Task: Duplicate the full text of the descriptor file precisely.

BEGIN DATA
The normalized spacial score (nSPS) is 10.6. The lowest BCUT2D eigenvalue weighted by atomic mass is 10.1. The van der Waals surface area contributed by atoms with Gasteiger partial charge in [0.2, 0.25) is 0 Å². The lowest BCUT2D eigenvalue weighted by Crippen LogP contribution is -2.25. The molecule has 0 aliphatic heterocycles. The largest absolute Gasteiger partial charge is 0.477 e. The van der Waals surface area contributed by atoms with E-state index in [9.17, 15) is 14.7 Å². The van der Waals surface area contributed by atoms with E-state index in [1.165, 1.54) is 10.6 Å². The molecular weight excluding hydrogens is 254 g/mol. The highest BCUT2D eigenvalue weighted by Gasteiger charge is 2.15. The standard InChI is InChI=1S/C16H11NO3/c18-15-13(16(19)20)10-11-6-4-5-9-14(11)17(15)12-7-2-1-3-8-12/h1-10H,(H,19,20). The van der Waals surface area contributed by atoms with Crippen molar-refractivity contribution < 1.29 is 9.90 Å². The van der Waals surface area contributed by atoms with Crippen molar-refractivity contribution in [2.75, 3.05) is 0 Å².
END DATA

The normalized spacial score (nSPS) is 10.6. The lowest BCUT2D eigenvalue weighted by atomic mass is 10.1. The van der Waals surface area contributed by atoms with Gasteiger partial charge in [0.2, 0.25) is 0 Å². The lowest BCUT2D eigenvalue weighted by Crippen LogP contribution is -2.25. The molecule has 0 aliphatic heterocycles. The largest absolute Gasteiger partial charge is 0.477 e. The van der Waals surface area contributed by atoms with E-state index in [9.17, 15) is 14.7 Å². The van der Waals surface area contributed by atoms with E-state index in [1.165, 1.54) is 10.6 Å². The molecular weight excluding hydrogens is 254 g/mol. The highest BCUT2D eigenvalue weighted by Gasteiger charge is 2.15. The standard InChI is InChI=1S/C16H11NO3/c18-15-13(16(19)20)10-11-6-4-5-9-14(11)17(15)12-7-2-1-3-8-12/h1-10H,(H,19,20). The van der Waals surface area contributed by atoms with Crippen molar-refractivity contribution < 1.29 is 9.90 Å². The van der Waals surface area contributed by atoms with Crippen molar-refractivity contribution in [2.75, 3.05) is 0 Å².